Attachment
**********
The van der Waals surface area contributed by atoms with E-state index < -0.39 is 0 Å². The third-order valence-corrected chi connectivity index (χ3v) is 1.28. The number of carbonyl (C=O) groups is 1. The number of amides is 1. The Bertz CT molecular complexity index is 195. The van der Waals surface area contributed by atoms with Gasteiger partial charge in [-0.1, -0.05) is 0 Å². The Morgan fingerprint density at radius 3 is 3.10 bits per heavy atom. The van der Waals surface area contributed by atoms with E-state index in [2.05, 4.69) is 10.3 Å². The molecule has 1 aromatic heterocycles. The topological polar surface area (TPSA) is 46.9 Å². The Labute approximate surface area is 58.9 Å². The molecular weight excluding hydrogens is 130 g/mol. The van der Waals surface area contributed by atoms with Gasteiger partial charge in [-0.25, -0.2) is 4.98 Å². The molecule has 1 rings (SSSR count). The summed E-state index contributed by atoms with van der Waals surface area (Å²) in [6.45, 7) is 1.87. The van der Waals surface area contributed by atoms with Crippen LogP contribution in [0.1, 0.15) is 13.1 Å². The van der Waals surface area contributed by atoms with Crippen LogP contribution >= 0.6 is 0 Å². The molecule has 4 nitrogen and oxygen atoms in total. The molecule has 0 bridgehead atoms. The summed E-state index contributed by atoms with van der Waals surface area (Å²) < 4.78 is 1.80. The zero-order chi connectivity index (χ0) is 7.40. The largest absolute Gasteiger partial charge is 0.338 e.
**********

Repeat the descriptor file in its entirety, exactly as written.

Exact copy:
The van der Waals surface area contributed by atoms with E-state index < -0.39 is 0 Å². The third-order valence-corrected chi connectivity index (χ3v) is 1.28. The number of carbonyl (C=O) groups is 1. The number of amides is 1. The Bertz CT molecular complexity index is 195. The van der Waals surface area contributed by atoms with Gasteiger partial charge in [-0.1, -0.05) is 0 Å². The Morgan fingerprint density at radius 3 is 3.10 bits per heavy atom. The van der Waals surface area contributed by atoms with E-state index in [2.05, 4.69) is 10.3 Å². The molecule has 1 aromatic heterocycles. The topological polar surface area (TPSA) is 46.9 Å². The Labute approximate surface area is 58.9 Å². The molecular weight excluding hydrogens is 130 g/mol. The van der Waals surface area contributed by atoms with Gasteiger partial charge in [-0.25, -0.2) is 4.98 Å². The molecule has 1 rings (SSSR count). The summed E-state index contributed by atoms with van der Waals surface area (Å²) in [6.45, 7) is 1.87. The van der Waals surface area contributed by atoms with Crippen LogP contribution in [0.1, 0.15) is 13.1 Å². The van der Waals surface area contributed by atoms with Crippen LogP contribution >= 0.6 is 0 Å². The molecule has 4 nitrogen and oxygen atoms in total. The molecule has 0 bridgehead atoms. The summed E-state index contributed by atoms with van der Waals surface area (Å²) < 4.78 is 1.80. The zero-order chi connectivity index (χ0) is 7.40. The largest absolute Gasteiger partial charge is 0.338 e.